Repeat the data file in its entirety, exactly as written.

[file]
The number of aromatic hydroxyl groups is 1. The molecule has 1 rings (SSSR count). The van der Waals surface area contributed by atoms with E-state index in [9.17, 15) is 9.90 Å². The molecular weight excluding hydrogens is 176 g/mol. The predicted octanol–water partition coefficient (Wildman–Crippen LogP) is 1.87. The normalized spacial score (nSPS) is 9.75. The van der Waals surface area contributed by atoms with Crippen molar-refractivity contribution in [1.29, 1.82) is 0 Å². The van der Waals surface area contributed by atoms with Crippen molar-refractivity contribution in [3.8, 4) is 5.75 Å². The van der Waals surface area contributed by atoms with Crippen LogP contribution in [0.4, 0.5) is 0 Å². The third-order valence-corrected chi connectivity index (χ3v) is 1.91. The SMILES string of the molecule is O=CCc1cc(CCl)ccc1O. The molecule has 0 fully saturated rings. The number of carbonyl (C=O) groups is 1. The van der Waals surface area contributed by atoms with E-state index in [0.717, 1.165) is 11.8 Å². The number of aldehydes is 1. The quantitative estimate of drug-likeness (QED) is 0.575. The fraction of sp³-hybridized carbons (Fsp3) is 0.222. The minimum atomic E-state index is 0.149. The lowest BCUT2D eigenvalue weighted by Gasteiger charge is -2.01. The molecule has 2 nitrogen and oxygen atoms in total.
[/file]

The number of aromatic hydroxyl groups is 1. The molecule has 1 rings (SSSR count). The van der Waals surface area contributed by atoms with E-state index in [9.17, 15) is 9.90 Å². The molecular weight excluding hydrogens is 176 g/mol. The predicted octanol–water partition coefficient (Wildman–Crippen LogP) is 1.87. The normalized spacial score (nSPS) is 9.75. The van der Waals surface area contributed by atoms with Crippen molar-refractivity contribution in [1.29, 1.82) is 0 Å². The van der Waals surface area contributed by atoms with Crippen molar-refractivity contribution in [3.8, 4) is 5.75 Å². The van der Waals surface area contributed by atoms with Crippen LogP contribution in [0.4, 0.5) is 0 Å². The third-order valence-corrected chi connectivity index (χ3v) is 1.91. The SMILES string of the molecule is O=CCc1cc(CCl)ccc1O. The molecule has 0 fully saturated rings. The number of carbonyl (C=O) groups is 1. The van der Waals surface area contributed by atoms with E-state index in [0.717, 1.165) is 11.8 Å². The number of aldehydes is 1. The quantitative estimate of drug-likeness (QED) is 0.575. The fraction of sp³-hybridized carbons (Fsp3) is 0.222. The minimum atomic E-state index is 0.149. The lowest BCUT2D eigenvalue weighted by Gasteiger charge is -2.01. The molecule has 2 nitrogen and oxygen atoms in total.